There are two constants that I felt have always been able to immerse me in Zelda games more successfully than any other gaming series to date - the storytelling and the soundtracks. Metal Gear Solid certainly comes close with the former, but the latter I feel is unmatched. This is due in no small part to the wide variety of musical styles the series presents - not just from game to game, but within each individual title. The guitar strums heard in the Gerudo Desert are a stark contrast to the echoing howls of the Forest Temple, which in turn is vastly different from the tribal drums of the Fire Temple. And that is without taking into account the non-dungeon themes from Ocarina of Time - from the folksy air about Lon Lon Ranch to my personal favorite, the music box tune that is the Song of Storms. Though Majora's Mask does stick with a dark tone for its soundtrack as a whole, the eccentric march heard in the Deku Palace is a sort of polar opposite to the ominous theme of the Stone Tower Temple. Even the oddball tunes, like the Fortune Teller's theme in A Link to the Past and Zant's battle theme from Twilight Princess manage to go above and beyond what most other game soundtracks can. It is because of this, as well as the variation of art styles experimented with over the years, that I see The Legend of Zelda as being not only one of the best video game series in existence, but also one of the most artistically-driven.

Even though I stated that Twilight Princess was not among my favorite Zelda titles, I would still encourage fans of the series to give it a try. It may not be as revolutionary as past entries, but it's still a solid title in its own right, and might very well be the reason any newcomers to the series decide to seek out further Zelda experiences. On top of that, it's one of the best games available in this generation of consoles.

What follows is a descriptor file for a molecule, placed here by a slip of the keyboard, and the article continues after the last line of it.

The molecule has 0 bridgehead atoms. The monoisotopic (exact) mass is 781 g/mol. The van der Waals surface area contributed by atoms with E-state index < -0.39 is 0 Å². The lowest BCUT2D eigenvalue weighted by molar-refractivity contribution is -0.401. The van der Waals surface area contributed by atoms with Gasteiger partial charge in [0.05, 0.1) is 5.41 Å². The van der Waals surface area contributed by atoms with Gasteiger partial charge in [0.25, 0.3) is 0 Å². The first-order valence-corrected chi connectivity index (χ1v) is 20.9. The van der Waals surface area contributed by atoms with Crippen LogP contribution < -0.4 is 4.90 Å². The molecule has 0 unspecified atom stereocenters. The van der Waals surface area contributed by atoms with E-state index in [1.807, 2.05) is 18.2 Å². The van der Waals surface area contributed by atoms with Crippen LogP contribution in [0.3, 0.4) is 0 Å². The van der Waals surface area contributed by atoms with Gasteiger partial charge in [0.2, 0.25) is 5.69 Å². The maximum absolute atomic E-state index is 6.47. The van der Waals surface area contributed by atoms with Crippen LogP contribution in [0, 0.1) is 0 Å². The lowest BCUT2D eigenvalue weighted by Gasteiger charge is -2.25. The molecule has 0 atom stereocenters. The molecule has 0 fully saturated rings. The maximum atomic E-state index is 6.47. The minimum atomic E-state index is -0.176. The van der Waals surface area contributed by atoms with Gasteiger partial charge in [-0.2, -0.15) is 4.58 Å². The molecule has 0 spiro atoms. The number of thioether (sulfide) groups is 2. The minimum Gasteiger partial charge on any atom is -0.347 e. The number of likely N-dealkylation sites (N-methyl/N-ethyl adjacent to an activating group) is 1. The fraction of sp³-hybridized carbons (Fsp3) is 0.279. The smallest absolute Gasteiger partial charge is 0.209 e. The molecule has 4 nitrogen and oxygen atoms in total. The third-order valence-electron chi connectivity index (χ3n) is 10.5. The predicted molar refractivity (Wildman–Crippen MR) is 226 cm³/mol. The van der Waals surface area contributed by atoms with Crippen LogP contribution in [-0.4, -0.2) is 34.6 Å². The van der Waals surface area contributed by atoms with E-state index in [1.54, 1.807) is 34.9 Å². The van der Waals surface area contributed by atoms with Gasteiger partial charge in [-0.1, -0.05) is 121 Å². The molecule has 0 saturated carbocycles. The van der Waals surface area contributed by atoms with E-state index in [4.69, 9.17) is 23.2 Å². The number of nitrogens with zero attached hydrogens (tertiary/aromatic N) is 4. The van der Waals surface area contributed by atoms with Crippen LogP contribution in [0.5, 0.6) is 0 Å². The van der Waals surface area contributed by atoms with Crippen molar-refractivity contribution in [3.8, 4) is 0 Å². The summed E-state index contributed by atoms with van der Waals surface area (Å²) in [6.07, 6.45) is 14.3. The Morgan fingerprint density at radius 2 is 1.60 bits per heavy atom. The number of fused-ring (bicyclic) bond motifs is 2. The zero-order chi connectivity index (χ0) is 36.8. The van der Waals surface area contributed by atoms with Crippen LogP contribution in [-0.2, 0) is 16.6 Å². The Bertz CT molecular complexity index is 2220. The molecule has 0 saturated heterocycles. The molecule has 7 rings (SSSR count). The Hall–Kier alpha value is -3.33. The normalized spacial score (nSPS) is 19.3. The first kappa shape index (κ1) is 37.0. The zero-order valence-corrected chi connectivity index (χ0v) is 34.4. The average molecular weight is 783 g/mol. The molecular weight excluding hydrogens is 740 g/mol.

I understand that many people share this sentiment, and it's difficult for me to state the following without it sounding cliché, but as far as I'm concerned, Ocarina of Time is the best in the series. That said, the Oracle titles, Wind Waker, and Majora's Mask are all packed very tightly together behind it, as each is as perfect as can be in their own right. The Legend of Zelda is a series that has stood the test of time and constantly sets the standards for adventure games, and even some RPGs. And in that, I consider it to be the most important video game series I've played. The upcoming release of Skyward Sword has brought me to a level of anticipation and excitement I have not experienced with a video game in years. But it's pretty obvious why - The combination of new adventures with familiar experiences in each new entry presents the most perfect gaming experience I could ever ask for.

Some of my favorite boss fights from the series include:

- Ganondorf and Ganon in Ocarina of Time
- Manhandla in Oracle of Seasons
- Ramrock in Oracle of Ages
- Molgera in Wind Waker
- Ganondorf final boss fight in Wind Waker
- Stallord in Twilight Princess

Some of my favorite songs from the various soundtracks include:

- Title theme from A Link to the Past
- Fortune Teller's theme from A Link to the Past
- Dark World theme from A Link to the Past
- Temple of Time from Ocarina of Time
- Song of Storms from Ocarina of Time
- Deku Palace from Majora's Mask
- Stone Tower Temple from Majora's Mask
- Nayru's Song from Oracle of Ages
- Tarm Ruins and Lost Woods from Oracle of Seasons
- Dragon Roost Island from Wind Waker
- Ganondorf Battle theme from Wind Waker
- Credits theme from Wind Waker
- Midna's Lament from Twilight Princess

Some of my favorite characters include:

- Guru-guru (Ocarina of Time)
- Ganondorf (Ocarina of Time)
- Tingle (Majora's Mask)
- Skull Kid (Majora's Mask)
- Pirate Captain (Oracle of Ages)
- Salvatore (Wind Waker)
- Makar (Wind Waker)
- Midna (Twilight Princess)
- Zant (Twilight Princess)

My favorite dungeons include:

- Forest Temple (Ocarina of Time)
- Water Temple (Ocarina of Time)
- Stone Tower Temple (Majora's Mask)
- Skull Dungeon (Oracle of Ages)
- The Forbidden Woods (Wind Waker)
- Arbiter's Grounds (Twilight Princess)

Character I use second-most-often in Super Smash Bros. Melee and Brawl:

- Princess Zelda/Sheik